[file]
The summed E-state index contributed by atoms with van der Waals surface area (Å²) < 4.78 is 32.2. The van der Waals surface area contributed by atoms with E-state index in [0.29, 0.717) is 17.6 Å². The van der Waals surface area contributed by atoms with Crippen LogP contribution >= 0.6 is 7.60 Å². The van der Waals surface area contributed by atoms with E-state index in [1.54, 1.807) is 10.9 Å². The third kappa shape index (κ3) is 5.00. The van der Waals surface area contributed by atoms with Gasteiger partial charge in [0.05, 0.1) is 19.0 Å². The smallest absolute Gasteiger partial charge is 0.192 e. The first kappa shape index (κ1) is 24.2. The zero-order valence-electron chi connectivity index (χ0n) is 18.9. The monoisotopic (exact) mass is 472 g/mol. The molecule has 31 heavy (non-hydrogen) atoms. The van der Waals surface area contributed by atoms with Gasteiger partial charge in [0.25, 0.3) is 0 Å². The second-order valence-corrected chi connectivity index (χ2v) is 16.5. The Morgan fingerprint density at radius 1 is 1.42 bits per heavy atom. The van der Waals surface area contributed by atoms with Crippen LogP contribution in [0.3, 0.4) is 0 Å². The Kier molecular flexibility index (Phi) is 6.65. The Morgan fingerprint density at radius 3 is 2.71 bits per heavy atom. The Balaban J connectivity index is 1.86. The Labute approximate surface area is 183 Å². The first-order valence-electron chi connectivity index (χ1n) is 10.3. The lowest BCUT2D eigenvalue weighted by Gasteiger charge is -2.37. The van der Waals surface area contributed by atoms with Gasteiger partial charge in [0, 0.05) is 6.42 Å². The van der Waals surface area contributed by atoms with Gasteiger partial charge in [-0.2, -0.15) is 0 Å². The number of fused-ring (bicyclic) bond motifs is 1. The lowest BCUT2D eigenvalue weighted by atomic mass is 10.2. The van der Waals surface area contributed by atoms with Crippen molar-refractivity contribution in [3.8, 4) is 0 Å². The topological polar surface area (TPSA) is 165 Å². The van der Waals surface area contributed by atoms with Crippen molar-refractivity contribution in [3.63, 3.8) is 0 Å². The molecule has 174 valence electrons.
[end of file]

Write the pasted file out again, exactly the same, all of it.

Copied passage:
The summed E-state index contributed by atoms with van der Waals surface area (Å²) < 4.78 is 32.2. The van der Waals surface area contributed by atoms with E-state index in [0.29, 0.717) is 17.6 Å². The van der Waals surface area contributed by atoms with Crippen LogP contribution >= 0.6 is 7.60 Å². The van der Waals surface area contributed by atoms with E-state index in [1.54, 1.807) is 10.9 Å². The third kappa shape index (κ3) is 5.00. The van der Waals surface area contributed by atoms with Gasteiger partial charge in [0.05, 0.1) is 19.0 Å². The smallest absolute Gasteiger partial charge is 0.192 e. The first kappa shape index (κ1) is 24.2. The zero-order valence-electron chi connectivity index (χ0n) is 18.9. The monoisotopic (exact) mass is 472 g/mol. The molecule has 31 heavy (non-hydrogen) atoms. The van der Waals surface area contributed by atoms with Gasteiger partial charge in [0.25, 0.3) is 0 Å². The second-order valence-corrected chi connectivity index (χ2v) is 16.5. The Morgan fingerprint density at radius 1 is 1.42 bits per heavy atom. The van der Waals surface area contributed by atoms with Crippen LogP contribution in [0.3, 0.4) is 0 Å². The Kier molecular flexibility index (Phi) is 6.65. The Morgan fingerprint density at radius 3 is 2.71 bits per heavy atom. The Balaban J connectivity index is 1.86. The Labute approximate surface area is 183 Å². The first-order valence-electron chi connectivity index (χ1n) is 10.3. The lowest BCUT2D eigenvalue weighted by Gasteiger charge is -2.37. The van der Waals surface area contributed by atoms with Gasteiger partial charge in [0, 0.05) is 6.42 Å². The van der Waals surface area contributed by atoms with Gasteiger partial charge in [-0.2, -0.15) is 0 Å². The number of fused-ring (bicyclic) bond motifs is 1. The lowest BCUT2D eigenvalue weighted by atomic mass is 10.2. The van der Waals surface area contributed by atoms with Crippen molar-refractivity contribution in [3.8, 4) is 0 Å². The topological polar surface area (TPSA) is 165 Å². The van der Waals surface area contributed by atoms with Crippen molar-refractivity contribution in [3.63, 3.8) is 0 Å². The molecule has 174 valence electrons.